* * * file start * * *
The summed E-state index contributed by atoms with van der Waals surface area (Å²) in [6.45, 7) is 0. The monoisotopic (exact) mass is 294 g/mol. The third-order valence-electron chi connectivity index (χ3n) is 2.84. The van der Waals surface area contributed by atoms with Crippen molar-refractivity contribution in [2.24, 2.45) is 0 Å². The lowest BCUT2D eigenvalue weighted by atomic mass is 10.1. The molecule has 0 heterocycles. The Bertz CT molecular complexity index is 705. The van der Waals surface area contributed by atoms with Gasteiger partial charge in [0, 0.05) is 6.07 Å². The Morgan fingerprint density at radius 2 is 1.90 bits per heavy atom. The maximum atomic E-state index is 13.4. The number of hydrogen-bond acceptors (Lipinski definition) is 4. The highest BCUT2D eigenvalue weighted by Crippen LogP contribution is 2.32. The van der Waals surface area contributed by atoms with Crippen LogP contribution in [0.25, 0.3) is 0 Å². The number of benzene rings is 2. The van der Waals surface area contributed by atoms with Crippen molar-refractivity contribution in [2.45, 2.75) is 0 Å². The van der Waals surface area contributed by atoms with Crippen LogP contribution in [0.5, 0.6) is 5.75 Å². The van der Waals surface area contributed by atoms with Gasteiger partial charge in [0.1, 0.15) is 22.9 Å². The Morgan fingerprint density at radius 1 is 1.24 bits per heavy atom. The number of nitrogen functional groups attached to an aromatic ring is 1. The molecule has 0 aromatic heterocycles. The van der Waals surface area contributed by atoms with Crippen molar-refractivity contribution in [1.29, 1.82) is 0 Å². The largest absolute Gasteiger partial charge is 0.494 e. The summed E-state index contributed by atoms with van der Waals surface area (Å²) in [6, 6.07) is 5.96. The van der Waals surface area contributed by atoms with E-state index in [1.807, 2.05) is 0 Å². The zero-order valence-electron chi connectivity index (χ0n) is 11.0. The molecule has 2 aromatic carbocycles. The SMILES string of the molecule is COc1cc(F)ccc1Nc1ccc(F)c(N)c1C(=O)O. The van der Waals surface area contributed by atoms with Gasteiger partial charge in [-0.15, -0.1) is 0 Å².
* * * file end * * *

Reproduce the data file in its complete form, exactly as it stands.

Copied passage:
The summed E-state index contributed by atoms with van der Waals surface area (Å²) in [6.45, 7) is 0. The monoisotopic (exact) mass is 294 g/mol. The third-order valence-electron chi connectivity index (χ3n) is 2.84. The van der Waals surface area contributed by atoms with Crippen molar-refractivity contribution in [2.24, 2.45) is 0 Å². The lowest BCUT2D eigenvalue weighted by atomic mass is 10.1. The molecule has 0 heterocycles. The Bertz CT molecular complexity index is 705. The van der Waals surface area contributed by atoms with Gasteiger partial charge in [0, 0.05) is 6.07 Å². The Morgan fingerprint density at radius 2 is 1.90 bits per heavy atom. The maximum atomic E-state index is 13.4. The number of hydrogen-bond acceptors (Lipinski definition) is 4. The highest BCUT2D eigenvalue weighted by Crippen LogP contribution is 2.32. The van der Waals surface area contributed by atoms with Crippen LogP contribution in [0.25, 0.3) is 0 Å². The number of benzene rings is 2. The van der Waals surface area contributed by atoms with Crippen molar-refractivity contribution in [2.45, 2.75) is 0 Å². The van der Waals surface area contributed by atoms with Crippen LogP contribution in [0.5, 0.6) is 5.75 Å². The van der Waals surface area contributed by atoms with Gasteiger partial charge in [0.1, 0.15) is 22.9 Å². The Morgan fingerprint density at radius 1 is 1.24 bits per heavy atom. The number of nitrogen functional groups attached to an aromatic ring is 1. The molecule has 0 aromatic heterocycles. The van der Waals surface area contributed by atoms with Crippen molar-refractivity contribution in [1.29, 1.82) is 0 Å². The largest absolute Gasteiger partial charge is 0.494 e. The summed E-state index contributed by atoms with van der Waals surface area (Å²) in [6, 6.07) is 5.96. The van der Waals surface area contributed by atoms with E-state index in [1.807, 2.05) is 0 Å². The zero-order valence-electron chi connectivity index (χ0n) is 11.0. The molecule has 2 aromatic carbocycles. The SMILES string of the molecule is COc1cc(F)ccc1Nc1ccc(F)c(N)c1C(=O)O. The van der Waals surface area contributed by atoms with Gasteiger partial charge in [-0.15, -0.1) is 0 Å².